Financial Times: Caitlin McNamara accused Emirati Minister of sexual abuse

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The Financial Times re-highlight on the harassment scandal of the Emirati Minister of Tolerance, Nahyan bin Mubarak al-Nahyan, who is accused of sexually assaulting the curator of the inaugural Hay Festival Abu Dhabi, a British literary festival.

The newspaper said that the organizers of the Hay Festival felt the dangers in Abu Dhabi, although literary festivals are usually respected and appreciated around the world.

On the accusation of the curator of the festival, Caitlin McNamara, of the Emirati Sheikh of luring her into a palace on an island frequented by members of the ruling family in the Emirates, sexually assaulting her and attempting to rape her, the newspaper explained, “The tragedy here is what happened to Ms McNamara, not the undermining of Hay’s partnership with the UAE govt.” Lawyers for Sheikh Nahyan have denied the assault allegations.

The story also goes to the heart of the dilemmas of expansion, which brings with it questions around funding and the need to work with local governments with markedly different political systems. The UAE is not classified as a democracy by Freedom House, a US state-funded non-profit organisation, and its justice system makes the reporting of assault incredibly difficult for women.

Real risks

The Financial Times says that the organizers of these festivals are in danger of a repeat of the McNamara incident if they return to countries that have an authoritarian regime like the UAE.

“The writer and actor Stephen Fry, PEN America, part of the international association of writers and many others wrote to Hay in February, highlighting the UAE’s poor record on free expression and the plight of its political prisoners,” it said.

Other festivals have faced controversy or outright boycotts over corporate sponsorship or free speech issues. In 2018 and 2019, several writers pulled out of the Emirates Festival of Literature in Dubai over the country’s free speech record.

Calls for a boycott

According to the newspaper, in 2011, Reporters Without Borders urged authors invited to the Galle Literary Festival to consider the plight of dissident writers in Sri Lanka, while other campaigners called for a boycott. In India, the soft power of the massive annual Jaipur Literature Festival, which attracts hundreds of thousands of book lovers to the palaces of Rajasthan, has been tarnished by questions over some of its sponsors.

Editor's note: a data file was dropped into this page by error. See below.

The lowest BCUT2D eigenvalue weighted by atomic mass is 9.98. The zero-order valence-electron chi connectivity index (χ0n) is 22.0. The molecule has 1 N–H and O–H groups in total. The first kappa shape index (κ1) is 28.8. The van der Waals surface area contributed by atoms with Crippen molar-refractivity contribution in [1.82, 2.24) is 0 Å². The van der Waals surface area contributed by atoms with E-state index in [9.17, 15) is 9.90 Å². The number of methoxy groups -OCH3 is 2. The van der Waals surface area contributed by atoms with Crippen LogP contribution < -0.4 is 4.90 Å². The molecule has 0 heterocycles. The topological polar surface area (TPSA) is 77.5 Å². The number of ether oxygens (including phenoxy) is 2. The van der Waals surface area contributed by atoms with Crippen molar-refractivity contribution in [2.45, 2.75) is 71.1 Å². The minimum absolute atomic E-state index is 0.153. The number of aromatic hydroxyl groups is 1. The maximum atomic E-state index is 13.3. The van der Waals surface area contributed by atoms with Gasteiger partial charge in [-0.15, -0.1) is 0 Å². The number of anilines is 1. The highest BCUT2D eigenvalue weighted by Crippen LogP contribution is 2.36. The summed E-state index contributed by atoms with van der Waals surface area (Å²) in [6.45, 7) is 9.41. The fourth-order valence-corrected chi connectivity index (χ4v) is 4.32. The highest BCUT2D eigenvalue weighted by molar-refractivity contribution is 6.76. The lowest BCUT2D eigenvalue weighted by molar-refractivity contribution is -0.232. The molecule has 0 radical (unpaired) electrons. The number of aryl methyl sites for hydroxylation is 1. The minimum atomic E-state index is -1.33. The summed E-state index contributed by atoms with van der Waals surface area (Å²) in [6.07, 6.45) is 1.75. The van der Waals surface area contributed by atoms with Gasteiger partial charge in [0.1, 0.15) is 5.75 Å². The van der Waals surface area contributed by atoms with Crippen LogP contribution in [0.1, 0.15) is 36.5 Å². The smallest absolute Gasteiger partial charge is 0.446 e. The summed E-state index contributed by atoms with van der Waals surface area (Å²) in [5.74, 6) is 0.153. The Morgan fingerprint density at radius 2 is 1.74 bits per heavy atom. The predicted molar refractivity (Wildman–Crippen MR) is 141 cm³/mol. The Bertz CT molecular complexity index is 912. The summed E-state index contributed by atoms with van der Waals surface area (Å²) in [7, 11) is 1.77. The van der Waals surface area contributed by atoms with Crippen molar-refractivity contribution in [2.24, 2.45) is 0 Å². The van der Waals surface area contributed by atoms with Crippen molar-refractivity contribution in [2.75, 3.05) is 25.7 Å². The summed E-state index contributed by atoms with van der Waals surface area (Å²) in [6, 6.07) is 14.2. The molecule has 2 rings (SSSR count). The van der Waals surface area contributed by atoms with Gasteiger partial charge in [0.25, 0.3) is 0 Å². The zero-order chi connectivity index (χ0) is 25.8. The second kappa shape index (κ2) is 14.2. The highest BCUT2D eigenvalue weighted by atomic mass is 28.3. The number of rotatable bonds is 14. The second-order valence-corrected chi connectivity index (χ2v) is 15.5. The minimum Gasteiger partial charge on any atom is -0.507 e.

“Literary festivals can also be staunch defenders of free expression. Past Hay speakers have included Philippe Sands, international lawyer and genocide scholar, and Jung Chang, talking about Chinese dissidents,” it added. “When the Indian writer Perumal Murugan came under fire from rightwing groups in 2015, the Hindu Lit for Life festival stood in ‘full solidarity’ with him, and PEN’s festivals around the world have often drawn attention to writers in prison.”

Against a dramatically changing global order, the politics of literary festivals are likely to grow ever more heated. Cultural soft power is also available to groups from across the political spectrum. Some new entrants into the “litfest” scene — such as India’s government-sponsored Pondicherry festival — are adopting markedly different positions to the typically liberal worldview of many more established literary events.

Over the years Hay (with which the FT has been a media partner) has worked magic for massive audiences by promising an open, free space for readers, writers — and their own team members. Hay’s intention might have been to drive a broader and more free discussion in the Gulf. Now it finds itself part of the discussion.

Its experience is likely to alert other festivals to the perils of expansion into countries with grim human-rights records. Literary festivals might be able to do business with countries that don’t share their reading tastes, but not with groups that don’t share or won’t uphold their most cherished values, according to the FT.